Thanks. Perhaps you are right. I've actually seen a couple installations where nearly all disk space was consumed by unpurged binary logs; and purging them manually can be intimidating to non-dbas. Having them removed after, say, 7 days, is both safe-enough and self-solving.

    You are right - this should be on the slave as well.

  • Harrison

    I would also add sync-binlog=1 to the list. It is important if you want replication to recover after a server crash on the master. Of course, there is overhead to it, so you need to decide if it is worth it or not for your application.

  • @Harrison
    Thank you

  • Hey Shlomi,

    What about read_only on the slave(s)? This should help to ensure that slaves don't receive accidental writes (assuming application user grants don't include SUPER).

  • Hi Ryan,

    Oh dear! Yes, indeed! Thank you.

  • James Day

    Those options can definitely be interesting but do you always want to halve the replication throughput of all of your slaves?

    In one case I was handling recently, turning off the binary log, the query cache and adding innodb_support_xa = 0 and innodb_locks_unsafe_for_binlog = 1 increased a lagged slave's throughput from one to two binary logs per hour to two to four per hour.

    Sometimes a mixture of high reliability and high speed slave configurations might be the best solution.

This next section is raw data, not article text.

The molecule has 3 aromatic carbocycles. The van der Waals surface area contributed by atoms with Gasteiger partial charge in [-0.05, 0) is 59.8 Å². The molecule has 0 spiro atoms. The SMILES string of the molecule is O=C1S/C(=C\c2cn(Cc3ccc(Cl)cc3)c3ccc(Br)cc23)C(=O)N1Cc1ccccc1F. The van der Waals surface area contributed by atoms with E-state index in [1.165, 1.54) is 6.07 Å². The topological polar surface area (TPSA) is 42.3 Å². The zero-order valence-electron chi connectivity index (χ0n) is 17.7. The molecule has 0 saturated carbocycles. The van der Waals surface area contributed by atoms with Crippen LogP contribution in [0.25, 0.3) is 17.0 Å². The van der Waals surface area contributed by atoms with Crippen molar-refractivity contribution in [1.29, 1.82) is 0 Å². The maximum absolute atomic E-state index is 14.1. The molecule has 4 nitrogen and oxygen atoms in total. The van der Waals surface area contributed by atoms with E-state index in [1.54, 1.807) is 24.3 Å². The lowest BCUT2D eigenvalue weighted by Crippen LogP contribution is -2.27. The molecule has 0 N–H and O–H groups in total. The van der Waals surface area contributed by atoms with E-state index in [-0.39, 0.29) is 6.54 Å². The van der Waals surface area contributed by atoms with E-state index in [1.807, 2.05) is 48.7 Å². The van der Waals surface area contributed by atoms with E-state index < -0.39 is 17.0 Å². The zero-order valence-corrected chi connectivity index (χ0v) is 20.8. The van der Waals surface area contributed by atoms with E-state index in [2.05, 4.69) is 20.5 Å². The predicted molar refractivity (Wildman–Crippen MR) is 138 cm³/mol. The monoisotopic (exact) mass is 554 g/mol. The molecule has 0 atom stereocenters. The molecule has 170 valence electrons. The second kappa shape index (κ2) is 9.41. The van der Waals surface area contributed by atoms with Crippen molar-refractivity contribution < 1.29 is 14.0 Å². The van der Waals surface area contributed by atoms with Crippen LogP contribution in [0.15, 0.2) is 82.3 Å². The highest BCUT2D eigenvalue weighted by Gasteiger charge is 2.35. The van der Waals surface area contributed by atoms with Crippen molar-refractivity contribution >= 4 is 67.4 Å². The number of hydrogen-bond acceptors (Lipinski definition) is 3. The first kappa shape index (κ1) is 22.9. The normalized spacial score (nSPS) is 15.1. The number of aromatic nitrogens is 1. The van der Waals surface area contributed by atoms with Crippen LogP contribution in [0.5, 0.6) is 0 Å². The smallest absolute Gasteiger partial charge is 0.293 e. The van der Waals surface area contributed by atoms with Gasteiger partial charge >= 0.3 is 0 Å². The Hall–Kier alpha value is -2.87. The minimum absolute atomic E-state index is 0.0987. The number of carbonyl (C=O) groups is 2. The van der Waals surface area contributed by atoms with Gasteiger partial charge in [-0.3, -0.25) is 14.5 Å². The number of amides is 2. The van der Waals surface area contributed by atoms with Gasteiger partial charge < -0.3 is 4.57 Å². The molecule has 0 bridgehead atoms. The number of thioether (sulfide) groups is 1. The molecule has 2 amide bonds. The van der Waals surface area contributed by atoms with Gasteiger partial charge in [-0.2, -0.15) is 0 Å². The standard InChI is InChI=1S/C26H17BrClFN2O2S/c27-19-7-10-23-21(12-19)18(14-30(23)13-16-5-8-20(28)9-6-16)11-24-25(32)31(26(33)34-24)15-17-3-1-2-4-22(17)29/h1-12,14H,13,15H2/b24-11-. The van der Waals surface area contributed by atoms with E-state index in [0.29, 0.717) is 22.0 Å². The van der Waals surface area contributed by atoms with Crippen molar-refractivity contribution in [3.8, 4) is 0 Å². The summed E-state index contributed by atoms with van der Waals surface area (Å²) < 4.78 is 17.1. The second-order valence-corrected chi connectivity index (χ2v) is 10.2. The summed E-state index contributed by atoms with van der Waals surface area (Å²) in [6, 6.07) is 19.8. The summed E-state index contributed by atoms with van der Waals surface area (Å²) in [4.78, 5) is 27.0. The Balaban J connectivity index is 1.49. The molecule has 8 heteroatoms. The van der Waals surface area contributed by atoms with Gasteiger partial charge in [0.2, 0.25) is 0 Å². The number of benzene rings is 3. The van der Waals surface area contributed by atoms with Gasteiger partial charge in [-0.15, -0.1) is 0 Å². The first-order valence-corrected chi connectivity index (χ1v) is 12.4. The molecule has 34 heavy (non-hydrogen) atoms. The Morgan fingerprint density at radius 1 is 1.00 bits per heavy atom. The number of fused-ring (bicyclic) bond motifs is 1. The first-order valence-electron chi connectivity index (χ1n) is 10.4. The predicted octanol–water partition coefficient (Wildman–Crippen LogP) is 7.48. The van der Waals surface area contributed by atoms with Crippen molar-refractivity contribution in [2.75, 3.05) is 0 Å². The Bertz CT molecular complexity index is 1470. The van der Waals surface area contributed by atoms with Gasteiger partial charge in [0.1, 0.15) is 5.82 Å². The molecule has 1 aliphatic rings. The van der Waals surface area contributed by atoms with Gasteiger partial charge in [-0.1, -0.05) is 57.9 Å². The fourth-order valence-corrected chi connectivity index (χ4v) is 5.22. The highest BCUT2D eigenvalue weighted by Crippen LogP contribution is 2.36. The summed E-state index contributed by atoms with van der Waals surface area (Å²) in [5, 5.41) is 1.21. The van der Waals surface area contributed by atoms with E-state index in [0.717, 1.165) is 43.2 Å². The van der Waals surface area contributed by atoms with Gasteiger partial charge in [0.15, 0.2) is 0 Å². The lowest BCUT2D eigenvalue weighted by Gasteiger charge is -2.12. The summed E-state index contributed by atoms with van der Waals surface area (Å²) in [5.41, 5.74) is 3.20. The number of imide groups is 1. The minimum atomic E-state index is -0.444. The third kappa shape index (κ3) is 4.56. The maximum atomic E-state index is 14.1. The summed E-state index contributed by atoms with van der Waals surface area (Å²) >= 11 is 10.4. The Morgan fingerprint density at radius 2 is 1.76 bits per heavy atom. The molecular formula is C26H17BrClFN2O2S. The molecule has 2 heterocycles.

On the slave it's best to stick to the table-based replication rules if you can. Also all of one type, say a mixture of do and wild do. It's easier to understand and not get caught out that way. You also get the benefit of not relying solely on the USEd database to determine whether a table can be updated or not, potentially missing updates if the update was carried out from a different database than the table itself.

    On the master, do remember that the primary purpose of the binary log is disaster recovery. If you don't write things to the binary log you're not going to be able to get them back from it when you're replaying the binary log after hitting say a serious disk damage based corruption problem. The slaves might save you but it's worth considering writing more to the binary log.

  • Sync-binlog=1 to the list. It is important if you want replication to recover after a server crash on the master. Of course, there is overhead to it, so you need to decide if it is worth it or not for your application.

  • @jay,
    already on the list 😛

  • skip-slave-start
    # do not start slave thread when the server is restarted
    # use the error number or 'all' to skip all errors
    # good to have the path for relay log
    # yes. you need it for replication too!

    The "expert" will also need
    # to ignore all the tables from test database

  • @Shantanu:

    I strongly disagree on slave-skip-errors=all.
    I always prefer the slave to actually stop replicating upon error. There are good reasons for it to stop replicating. Simply ignoring the errors is, well, error-prone. This is one setting I never use.

    Good points for all the rest!

  • I have 2 slaves and one is used for testing purpose. I have set slave-skip-errors on that slave. It is also possible to skip the specific errors if you know the error number for e.g.
    1205 Error on master: 'Lock wait timeout exceeded; try restarting transaction' (1205), Error on slave: 'no error' (0).
    1422 Explicit or implicit commit is not allowed in stored function or trigger
    1062 Duplicate entry for key 1
    This is not recommended for obvious reasons. But comes handy at times.